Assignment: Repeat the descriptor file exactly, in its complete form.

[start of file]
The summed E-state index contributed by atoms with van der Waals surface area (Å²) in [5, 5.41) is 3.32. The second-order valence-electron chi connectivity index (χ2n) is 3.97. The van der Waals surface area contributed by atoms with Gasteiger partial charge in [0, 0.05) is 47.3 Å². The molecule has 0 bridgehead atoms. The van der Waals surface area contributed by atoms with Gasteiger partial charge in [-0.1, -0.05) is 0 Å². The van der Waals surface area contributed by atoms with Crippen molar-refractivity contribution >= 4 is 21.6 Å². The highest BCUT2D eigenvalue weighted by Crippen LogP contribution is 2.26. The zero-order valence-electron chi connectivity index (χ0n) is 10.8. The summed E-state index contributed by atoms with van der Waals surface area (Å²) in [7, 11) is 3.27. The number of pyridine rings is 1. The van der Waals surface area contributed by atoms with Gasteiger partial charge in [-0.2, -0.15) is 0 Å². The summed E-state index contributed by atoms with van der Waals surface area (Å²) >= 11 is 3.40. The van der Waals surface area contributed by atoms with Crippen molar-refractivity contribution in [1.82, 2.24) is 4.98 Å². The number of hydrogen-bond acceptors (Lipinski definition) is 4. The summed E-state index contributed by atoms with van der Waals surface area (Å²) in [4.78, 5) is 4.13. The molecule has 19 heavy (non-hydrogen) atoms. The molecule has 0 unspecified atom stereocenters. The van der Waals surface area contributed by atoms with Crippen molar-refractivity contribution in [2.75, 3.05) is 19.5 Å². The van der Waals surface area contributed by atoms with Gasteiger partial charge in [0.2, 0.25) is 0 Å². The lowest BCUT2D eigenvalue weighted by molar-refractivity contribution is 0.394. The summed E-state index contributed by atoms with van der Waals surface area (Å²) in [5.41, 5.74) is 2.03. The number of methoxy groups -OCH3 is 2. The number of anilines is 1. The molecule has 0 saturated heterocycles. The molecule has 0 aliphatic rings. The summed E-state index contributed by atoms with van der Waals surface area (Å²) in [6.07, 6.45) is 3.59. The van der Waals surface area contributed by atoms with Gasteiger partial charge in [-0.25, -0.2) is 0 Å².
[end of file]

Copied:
The summed E-state index contributed by atoms with van der Waals surface area (Å²) in [5, 5.41) is 3.32. The second-order valence-electron chi connectivity index (χ2n) is 3.97. The van der Waals surface area contributed by atoms with Gasteiger partial charge in [0, 0.05) is 47.3 Å². The molecule has 0 bridgehead atoms. The van der Waals surface area contributed by atoms with Gasteiger partial charge in [-0.1, -0.05) is 0 Å². The van der Waals surface area contributed by atoms with Crippen molar-refractivity contribution >= 4 is 21.6 Å². The highest BCUT2D eigenvalue weighted by Crippen LogP contribution is 2.26. The zero-order valence-electron chi connectivity index (χ0n) is 10.8. The summed E-state index contributed by atoms with van der Waals surface area (Å²) in [7, 11) is 3.27. The number of pyridine rings is 1. The van der Waals surface area contributed by atoms with Gasteiger partial charge in [-0.2, -0.15) is 0 Å². The summed E-state index contributed by atoms with van der Waals surface area (Å²) >= 11 is 3.40. The van der Waals surface area contributed by atoms with Crippen molar-refractivity contribution in [1.82, 2.24) is 4.98 Å². The number of hydrogen-bond acceptors (Lipinski definition) is 4. The summed E-state index contributed by atoms with van der Waals surface area (Å²) in [4.78, 5) is 4.13. The molecule has 19 heavy (non-hydrogen) atoms. The molecule has 0 unspecified atom stereocenters. The van der Waals surface area contributed by atoms with Crippen molar-refractivity contribution in [2.75, 3.05) is 19.5 Å². The van der Waals surface area contributed by atoms with Gasteiger partial charge in [0.2, 0.25) is 0 Å². The lowest BCUT2D eigenvalue weighted by molar-refractivity contribution is 0.394. The summed E-state index contributed by atoms with van der Waals surface area (Å²) in [5.41, 5.74) is 2.03. The number of methoxy groups -OCH3 is 2. The number of anilines is 1. The molecule has 0 saturated heterocycles. The molecule has 0 aliphatic rings. The summed E-state index contributed by atoms with van der Waals surface area (Å²) in [6.07, 6.45) is 3.59. The van der Waals surface area contributed by atoms with Gasteiger partial charge in [-0.25, -0.2) is 0 Å².